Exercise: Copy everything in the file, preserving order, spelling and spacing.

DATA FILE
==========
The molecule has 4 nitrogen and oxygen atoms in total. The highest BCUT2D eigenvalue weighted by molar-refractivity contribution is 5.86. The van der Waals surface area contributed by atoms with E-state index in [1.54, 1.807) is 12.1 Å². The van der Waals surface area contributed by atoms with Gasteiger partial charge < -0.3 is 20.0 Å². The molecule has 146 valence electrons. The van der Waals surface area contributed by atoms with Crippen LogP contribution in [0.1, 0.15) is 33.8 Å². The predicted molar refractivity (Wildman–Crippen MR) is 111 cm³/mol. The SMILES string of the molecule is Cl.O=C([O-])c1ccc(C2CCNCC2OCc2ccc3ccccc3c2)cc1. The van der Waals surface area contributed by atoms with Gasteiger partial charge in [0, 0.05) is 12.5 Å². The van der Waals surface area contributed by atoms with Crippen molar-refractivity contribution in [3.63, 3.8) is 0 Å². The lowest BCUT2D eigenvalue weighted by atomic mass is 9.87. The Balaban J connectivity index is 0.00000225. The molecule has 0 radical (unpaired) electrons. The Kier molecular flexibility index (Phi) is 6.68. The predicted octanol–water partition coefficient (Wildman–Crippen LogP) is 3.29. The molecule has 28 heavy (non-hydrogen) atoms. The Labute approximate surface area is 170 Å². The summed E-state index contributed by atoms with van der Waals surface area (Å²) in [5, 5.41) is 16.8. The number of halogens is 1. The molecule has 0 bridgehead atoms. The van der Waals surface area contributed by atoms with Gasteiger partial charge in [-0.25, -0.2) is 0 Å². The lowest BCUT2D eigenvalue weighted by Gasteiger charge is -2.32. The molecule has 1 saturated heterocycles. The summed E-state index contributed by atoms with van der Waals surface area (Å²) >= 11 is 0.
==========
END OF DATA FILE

The molecule has 4 nitrogen and oxygen atoms in total. The highest BCUT2D eigenvalue weighted by molar-refractivity contribution is 5.86. The van der Waals surface area contributed by atoms with E-state index in [1.54, 1.807) is 12.1 Å². The van der Waals surface area contributed by atoms with Gasteiger partial charge < -0.3 is 20.0 Å². The molecule has 146 valence electrons. The van der Waals surface area contributed by atoms with Crippen LogP contribution in [0.1, 0.15) is 33.8 Å². The predicted molar refractivity (Wildman–Crippen MR) is 111 cm³/mol. The SMILES string of the molecule is Cl.O=C([O-])c1ccc(C2CCNCC2OCc2ccc3ccccc3c2)cc1. The van der Waals surface area contributed by atoms with Gasteiger partial charge in [0, 0.05) is 12.5 Å². The van der Waals surface area contributed by atoms with Crippen molar-refractivity contribution in [3.63, 3.8) is 0 Å². The lowest BCUT2D eigenvalue weighted by atomic mass is 9.87. The Balaban J connectivity index is 0.00000225. The molecule has 0 radical (unpaired) electrons. The Kier molecular flexibility index (Phi) is 6.68. The predicted octanol–water partition coefficient (Wildman–Crippen LogP) is 3.29. The molecule has 28 heavy (non-hydrogen) atoms. The Labute approximate surface area is 170 Å². The summed E-state index contributed by atoms with van der Waals surface area (Å²) in [5, 5.41) is 16.8. The number of halogens is 1. The molecule has 0 bridgehead atoms. The van der Waals surface area contributed by atoms with Gasteiger partial charge in [-0.25, -0.2) is 0 Å². The lowest BCUT2D eigenvalue weighted by Gasteiger charge is -2.32. The molecule has 1 saturated heterocycles. The summed E-state index contributed by atoms with van der Waals surface area (Å²) >= 11 is 0.